EU urges progress in China investment deal despite differences

Brussels, Jun 9 (efe-epa).- The European Union on Tuesday urged China to make ground in the negotiations towards a deal on investment and market access while also highlighting disagreements with Beijing’s bid to apply a security law on its special-status territory of Hong Kong.

The EU’s head of foreign affairs Josep Borrell held a three hour video meeting with Chinese foreign minister Wang Yi.

Borrell said the meeting was “open and frank,” and touched on a broad spectrum of issues in preparation for an upcoming EU-China summit due to be held at the end of the month via videoconference due to the coronavirus pandemic. Another is scheduled to be held in person in September.

The bloc’s foreign affairs chief said it was important to make progress in areas where concrete disagreements remain as the entities study the economic partnership strategy through to 2025.

He said the EU and China needed to reaffirm the aims set out in a summit in 2019, such as establishing an even playing field in market competition.

“We seek to have a balanced and reciprocal approach in our cooperation,” he said.

The EU and China were more in harmony with multilateral affairs, such as the international response to the coronavirus pandemic, especially in Africa, or when working together to tackle climate change or de-escalate conflicts in places like Afghanistan, Libya, the Middle East and the Korean Peninsula.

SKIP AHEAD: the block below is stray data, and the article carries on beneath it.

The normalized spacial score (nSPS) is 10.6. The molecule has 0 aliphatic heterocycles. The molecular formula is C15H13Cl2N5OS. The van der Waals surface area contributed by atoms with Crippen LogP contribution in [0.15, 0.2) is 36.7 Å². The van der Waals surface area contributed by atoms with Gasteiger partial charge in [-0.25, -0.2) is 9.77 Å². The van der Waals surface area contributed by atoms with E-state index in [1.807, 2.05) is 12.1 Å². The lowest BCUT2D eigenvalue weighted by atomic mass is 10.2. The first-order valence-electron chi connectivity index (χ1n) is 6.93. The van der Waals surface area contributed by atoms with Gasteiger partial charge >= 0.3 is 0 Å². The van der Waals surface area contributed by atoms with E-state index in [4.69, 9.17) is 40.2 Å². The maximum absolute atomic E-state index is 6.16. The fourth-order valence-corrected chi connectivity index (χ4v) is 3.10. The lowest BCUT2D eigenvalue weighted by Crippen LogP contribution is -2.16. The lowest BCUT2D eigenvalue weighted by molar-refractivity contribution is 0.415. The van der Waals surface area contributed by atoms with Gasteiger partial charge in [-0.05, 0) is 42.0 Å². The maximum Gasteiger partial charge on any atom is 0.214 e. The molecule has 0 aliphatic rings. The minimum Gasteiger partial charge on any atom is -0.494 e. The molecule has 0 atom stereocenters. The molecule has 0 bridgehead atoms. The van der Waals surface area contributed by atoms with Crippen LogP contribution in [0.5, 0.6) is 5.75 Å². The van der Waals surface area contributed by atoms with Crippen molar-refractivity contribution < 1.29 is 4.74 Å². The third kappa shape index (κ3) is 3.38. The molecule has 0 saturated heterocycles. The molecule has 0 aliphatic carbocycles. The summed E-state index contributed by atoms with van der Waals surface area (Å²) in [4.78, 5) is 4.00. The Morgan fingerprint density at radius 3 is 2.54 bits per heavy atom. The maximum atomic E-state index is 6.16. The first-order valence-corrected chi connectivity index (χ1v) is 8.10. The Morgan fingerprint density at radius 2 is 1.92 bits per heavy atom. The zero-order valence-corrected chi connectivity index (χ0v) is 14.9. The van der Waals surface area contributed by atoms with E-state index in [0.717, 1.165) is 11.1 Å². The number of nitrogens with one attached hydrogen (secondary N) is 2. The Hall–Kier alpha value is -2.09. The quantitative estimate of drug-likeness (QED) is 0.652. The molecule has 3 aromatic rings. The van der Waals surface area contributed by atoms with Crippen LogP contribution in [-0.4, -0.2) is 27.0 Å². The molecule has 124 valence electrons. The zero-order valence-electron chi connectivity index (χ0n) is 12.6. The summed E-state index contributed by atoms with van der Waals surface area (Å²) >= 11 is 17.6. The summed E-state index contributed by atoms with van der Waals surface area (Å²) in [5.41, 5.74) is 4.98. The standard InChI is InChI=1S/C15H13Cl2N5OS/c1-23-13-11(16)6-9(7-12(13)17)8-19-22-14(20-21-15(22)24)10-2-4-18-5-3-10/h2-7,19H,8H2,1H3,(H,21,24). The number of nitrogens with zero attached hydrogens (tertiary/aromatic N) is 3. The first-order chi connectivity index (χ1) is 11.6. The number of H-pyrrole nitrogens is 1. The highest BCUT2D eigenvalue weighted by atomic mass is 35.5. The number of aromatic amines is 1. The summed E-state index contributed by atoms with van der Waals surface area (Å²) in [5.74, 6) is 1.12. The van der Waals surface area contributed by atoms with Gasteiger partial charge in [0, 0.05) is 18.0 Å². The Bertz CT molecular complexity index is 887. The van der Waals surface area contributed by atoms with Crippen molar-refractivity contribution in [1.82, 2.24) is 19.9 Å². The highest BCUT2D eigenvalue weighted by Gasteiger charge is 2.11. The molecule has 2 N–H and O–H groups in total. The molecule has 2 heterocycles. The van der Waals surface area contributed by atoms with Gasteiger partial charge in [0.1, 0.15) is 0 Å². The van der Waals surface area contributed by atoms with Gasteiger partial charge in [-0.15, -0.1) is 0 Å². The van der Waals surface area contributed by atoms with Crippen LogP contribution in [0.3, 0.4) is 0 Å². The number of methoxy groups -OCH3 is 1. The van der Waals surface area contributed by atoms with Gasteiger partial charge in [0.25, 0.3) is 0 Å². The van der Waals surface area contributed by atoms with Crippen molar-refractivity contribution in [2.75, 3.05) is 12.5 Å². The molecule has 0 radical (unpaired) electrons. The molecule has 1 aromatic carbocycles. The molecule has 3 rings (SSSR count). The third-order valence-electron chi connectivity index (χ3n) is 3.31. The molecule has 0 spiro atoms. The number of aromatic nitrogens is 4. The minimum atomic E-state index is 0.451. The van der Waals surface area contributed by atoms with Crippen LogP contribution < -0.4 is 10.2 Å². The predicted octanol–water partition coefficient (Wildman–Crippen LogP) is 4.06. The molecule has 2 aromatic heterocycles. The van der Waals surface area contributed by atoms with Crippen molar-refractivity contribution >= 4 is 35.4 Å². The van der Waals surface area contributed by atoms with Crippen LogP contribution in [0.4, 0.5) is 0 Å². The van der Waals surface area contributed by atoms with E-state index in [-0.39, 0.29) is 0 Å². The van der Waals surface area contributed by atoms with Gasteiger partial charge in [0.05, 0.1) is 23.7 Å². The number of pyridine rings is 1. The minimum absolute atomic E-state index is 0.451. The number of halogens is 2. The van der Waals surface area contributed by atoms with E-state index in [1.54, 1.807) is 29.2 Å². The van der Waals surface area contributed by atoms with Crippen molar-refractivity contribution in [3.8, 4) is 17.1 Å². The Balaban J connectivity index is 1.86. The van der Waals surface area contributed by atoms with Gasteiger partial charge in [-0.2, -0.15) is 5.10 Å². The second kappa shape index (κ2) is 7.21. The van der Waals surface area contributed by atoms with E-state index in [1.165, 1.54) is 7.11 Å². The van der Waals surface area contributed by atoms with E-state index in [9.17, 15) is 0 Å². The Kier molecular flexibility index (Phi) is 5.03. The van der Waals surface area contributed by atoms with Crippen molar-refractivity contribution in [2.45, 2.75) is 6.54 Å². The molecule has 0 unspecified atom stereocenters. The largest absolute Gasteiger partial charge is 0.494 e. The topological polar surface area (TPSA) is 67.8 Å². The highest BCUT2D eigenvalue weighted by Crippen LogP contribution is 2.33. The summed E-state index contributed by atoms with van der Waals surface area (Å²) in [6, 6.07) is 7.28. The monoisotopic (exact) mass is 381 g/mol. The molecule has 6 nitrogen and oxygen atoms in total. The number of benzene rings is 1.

Borrell also thanked China for their continued commitment to the 2015 Iran nuclear deal, from which the United States withdrew in 2018, a move that was criticized by the EU.

The Spanish politician highlighted areas where the EU and China disagree, such as the topic of human rights and the Chinese government’s plans with the semi-autonomous territory of Hong Kong.

The EU foreign affairs chief said he had expressed his concern over Beijing’s plan to apply a new security law on the territory, which critics say would strip back the city’s autonomy by illegalizing “subversion” against mainland authorities.

“We have been very clear that the imposition by Beijing undermines its autonomy,” he said, adding that China had insisted the move would not compromise the so-called ‘one country, two systems’ framework currently in place.

He said he urged China to uphold the agreements made with the United Kingdom when Hong Kong was handed back to Chinese sovereignty in 1997. EFE/EPA


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